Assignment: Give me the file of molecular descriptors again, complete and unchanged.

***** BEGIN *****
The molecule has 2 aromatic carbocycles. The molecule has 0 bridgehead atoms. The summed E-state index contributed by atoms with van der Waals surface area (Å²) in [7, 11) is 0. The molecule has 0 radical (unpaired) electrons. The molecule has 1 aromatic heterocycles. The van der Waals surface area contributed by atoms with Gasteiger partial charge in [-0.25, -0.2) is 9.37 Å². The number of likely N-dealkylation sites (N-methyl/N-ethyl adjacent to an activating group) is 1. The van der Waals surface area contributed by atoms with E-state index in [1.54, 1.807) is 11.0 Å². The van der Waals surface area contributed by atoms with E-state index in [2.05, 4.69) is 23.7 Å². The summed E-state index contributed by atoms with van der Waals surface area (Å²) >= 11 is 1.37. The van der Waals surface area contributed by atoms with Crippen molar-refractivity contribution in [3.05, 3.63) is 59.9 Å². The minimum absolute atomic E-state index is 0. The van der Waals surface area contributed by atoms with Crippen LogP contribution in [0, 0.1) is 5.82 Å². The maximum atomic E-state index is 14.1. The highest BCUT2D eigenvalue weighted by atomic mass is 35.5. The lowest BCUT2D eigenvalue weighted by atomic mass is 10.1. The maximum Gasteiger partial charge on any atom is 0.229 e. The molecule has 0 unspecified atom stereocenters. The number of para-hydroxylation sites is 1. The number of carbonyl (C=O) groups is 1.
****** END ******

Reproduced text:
The molecule has 2 aromatic carbocycles. The molecule has 0 bridgehead atoms. The summed E-state index contributed by atoms with van der Waals surface area (Å²) in [7, 11) is 0. The molecule has 0 radical (unpaired) electrons. The molecule has 1 aromatic heterocycles. The van der Waals surface area contributed by atoms with Gasteiger partial charge in [-0.25, -0.2) is 9.37 Å². The number of likely N-dealkylation sites (N-methyl/N-ethyl adjacent to an activating group) is 1. The van der Waals surface area contributed by atoms with E-state index in [1.54, 1.807) is 11.0 Å². The van der Waals surface area contributed by atoms with E-state index in [2.05, 4.69) is 23.7 Å². The summed E-state index contributed by atoms with van der Waals surface area (Å²) >= 11 is 1.37. The van der Waals surface area contributed by atoms with Crippen molar-refractivity contribution in [3.05, 3.63) is 59.9 Å². The minimum absolute atomic E-state index is 0. The van der Waals surface area contributed by atoms with Crippen LogP contribution in [0, 0.1) is 5.82 Å². The maximum atomic E-state index is 14.1. The highest BCUT2D eigenvalue weighted by atomic mass is 35.5. The lowest BCUT2D eigenvalue weighted by atomic mass is 10.1. The maximum Gasteiger partial charge on any atom is 0.229 e. The molecule has 0 unspecified atom stereocenters. The number of para-hydroxylation sites is 1. The number of carbonyl (C=O) groups is 1.